The director of ”Nomadland“ can do spectacle, but she never loses sight of the characters standing in front of the explosions
In a Marvel story, time is fluid and history collapses, except when you’re sitting through one of their more artless and chaotic peril-fests, in which case the world being saved can’t come soon enough. Hiring Chloe Zhao to direct “Eternals,” however, sparked a curiosity unusual for a zealously protected billion-dollar commodity: Would the small-bore, contemplative humanity Zhao brought to “The Rider” and her Academy Award–winning “Nomadland” survive the scaled-up Marvel Cinematic Universe playbook?
The answer is a qualified yes, in that there’s no mistaking that “Eternals” — adapted from creator Jack Kirby’s story of space immortals called to protect Earth’s humans throughout its history — is both a Marvel superhero epic, as massively conceived as they come, and unquestionably Zhao’s version of one, as attentive to beauty and intimacy as it is to the expected fate-of-all-life concerns.
On a granular watching level alone, it feels temporally different. Shots in “Eternals” linger more than your average restlessly cut MCU whiz-banger. Even with 10 new heroes to get to know — centered by Gemma Chan’s transmutation-powered Sersi, Richard Madden’s high-flying Ikaris, and Angelina Jolie’s warrior Thena — there’s a quality-time vibe to everyone’s emotional trajectory, thanks to an image-making ethos with Ben Davis’s deep-focus cinematography that affords many good, long looks at an Eternal majestically foregrounding a stunning location, or having a genial, confrontational, even romantic moment with a colleague. (There’s even a moment of PG-13 lovemaking.)
The effect is that “Eternals” puts a welcome premium on what it might feel like to have a close-knit bond across many centuries, and then have that bond be threatened. So yes, these are Zhao horizons (photographic and metaphorical), only with superpowers, galactic suits and gnarly CGI alien beasts called Deviants sharing the space.
The director’s drink-it-in approach does make “Eternals” the second-longest in the franchise canon. But with a story zipping around the globe (London, South Dakota, Iraq, Australia), flashing back through empires (Babylonian, Aztec, Gupta) and sporting a handful of languages — including sign, courtesy of the first deaf MCU character, speedy Makkari (a winning Lauren Ridloff) — there are still plenty of narrative vectors to keep things pacey alongside the usual action sequences and squabbly team-dynamic humor. (Kumail Nanjiani’s energy-blasting, vain Kingo shoulders most of those laughs.)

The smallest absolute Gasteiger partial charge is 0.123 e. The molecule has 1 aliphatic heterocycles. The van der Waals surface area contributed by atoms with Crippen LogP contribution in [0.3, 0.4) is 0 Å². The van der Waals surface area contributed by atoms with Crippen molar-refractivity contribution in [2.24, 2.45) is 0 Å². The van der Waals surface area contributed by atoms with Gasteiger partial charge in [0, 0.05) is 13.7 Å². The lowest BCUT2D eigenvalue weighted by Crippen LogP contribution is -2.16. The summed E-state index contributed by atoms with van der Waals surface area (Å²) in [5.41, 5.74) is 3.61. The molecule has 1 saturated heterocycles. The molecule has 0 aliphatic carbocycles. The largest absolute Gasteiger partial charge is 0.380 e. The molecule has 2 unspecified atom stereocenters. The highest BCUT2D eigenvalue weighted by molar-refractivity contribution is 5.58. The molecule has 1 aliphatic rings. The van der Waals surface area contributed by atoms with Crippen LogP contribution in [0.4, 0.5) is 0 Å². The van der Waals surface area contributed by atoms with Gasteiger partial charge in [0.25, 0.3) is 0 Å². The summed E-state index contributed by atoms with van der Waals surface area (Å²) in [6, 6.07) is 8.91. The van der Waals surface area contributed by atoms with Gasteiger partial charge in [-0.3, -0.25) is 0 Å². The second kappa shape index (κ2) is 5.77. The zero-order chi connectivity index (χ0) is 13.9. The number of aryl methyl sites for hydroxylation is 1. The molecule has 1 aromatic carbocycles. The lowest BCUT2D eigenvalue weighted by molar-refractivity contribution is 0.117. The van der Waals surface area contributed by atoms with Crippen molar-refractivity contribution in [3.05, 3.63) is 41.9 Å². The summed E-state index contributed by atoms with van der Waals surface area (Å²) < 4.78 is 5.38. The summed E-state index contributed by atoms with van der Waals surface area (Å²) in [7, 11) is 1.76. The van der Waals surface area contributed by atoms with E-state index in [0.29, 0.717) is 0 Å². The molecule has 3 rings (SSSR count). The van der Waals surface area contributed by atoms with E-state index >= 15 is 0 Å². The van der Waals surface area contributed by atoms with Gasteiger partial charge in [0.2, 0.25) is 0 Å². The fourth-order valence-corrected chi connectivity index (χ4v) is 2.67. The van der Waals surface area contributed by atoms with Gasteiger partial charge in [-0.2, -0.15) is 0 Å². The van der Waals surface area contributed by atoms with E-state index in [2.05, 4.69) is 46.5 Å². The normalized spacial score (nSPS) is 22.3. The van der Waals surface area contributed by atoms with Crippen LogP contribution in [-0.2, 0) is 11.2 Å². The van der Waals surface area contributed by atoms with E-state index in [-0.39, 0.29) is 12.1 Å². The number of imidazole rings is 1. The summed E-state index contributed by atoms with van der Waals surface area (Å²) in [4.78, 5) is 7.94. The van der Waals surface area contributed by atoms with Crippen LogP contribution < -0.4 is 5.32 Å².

We first meet this diverse ensemble — led by matriarch Ajak (a stiff but sincere Salma Hayek), point person for their Celestial boss — on their inaugural mission, swooping into early-civilization Mesopotamia from their slab of a spaceship to save a tribe of ill-equipped humans from marauding Deviants. Jumping to present day London, where Sersi is now a teacher and dating an unsuspecting normie (a game Kit Harington), we learn that the Eternals’ shadow guardianship of human progress was completed eras ago. They now live ageless lives amongst mortals around the world. For gentle protector Gilgamesh (Don Lee), living in the outback, it means more time for hobbies and looking after a battle-scarred Thena. For Kingo, it’s indulging Bollywood stardom with a valet (the wonderful Harish Patel) recording his every move. Who immortal retirement is not so easy for is Sprite (Lia McHugh), an ancient in the body of a 12-year-old, forever seen as a child.
What spurs an urgent reunion is the sudden reappearance of the Deviants, thought to have been vanquished for good at Tenochtitlan in 1521. That date was also when Spanish colonizers made their move, yet Ajak’s insistence — shown in flashback — that Eternals avoid meddling in conflicts between humans doesn’t sit well with the group, especially Druig (Barry Keoghan), who’d just as soon stop wars with his mind-control powers, and the fantastic Brian Tyree Henry’s sensitive super-inventor Phastos, eager to give humans all the technology he can devise to better themselves.
These are, of course, ideals with downsides; the fact that the screenplay (by Zhao, Patrick Burleigh, Ryan Firpo and Kaz Firpo) wants to wrestle with the cataclysms of power, inaction and progress across history — albeit in a simplified manner which yet recalls the power of myths to amplify the big questions — is still a significant one for an MCU epic. After so many Marvel movies that give lip service to the thornier ramifications of its hero narratives, there’s an earnestness to the operatic stakes in “Eternals” that somehow helps fuse what’s physically spectacular and philosophical about it. That it’s played out, too, by a cast that looks like our world only burnishes what Zhao is trying to pull off from inside a trope-laden franchise.
Does that make “Eternals” fun, you ask? Look, hasn’t there been enough tiresome digitalized adrenaline from these things already? Not an answer? Then, yes, there is fun; plenty of stunts, jokes, combat, visuals, twists and, for the romantics, more than one love story, and not all of them straight, thank god. The performances do their jobs, too, especially when, outside the regulation superhero pantomiming. Zhao’s compassionate gaze requires something extra, for love, destiny, the planet, everything. After all, there might be a volcano erupting in the background, or a planet-sized being in the frame.
But what makes “Eternals” feel special is that, for once, the director genuinely cares as much about the character within that spectacle, as the spectacle itself.
“Eternals” opens in US theaters Nov. 5.
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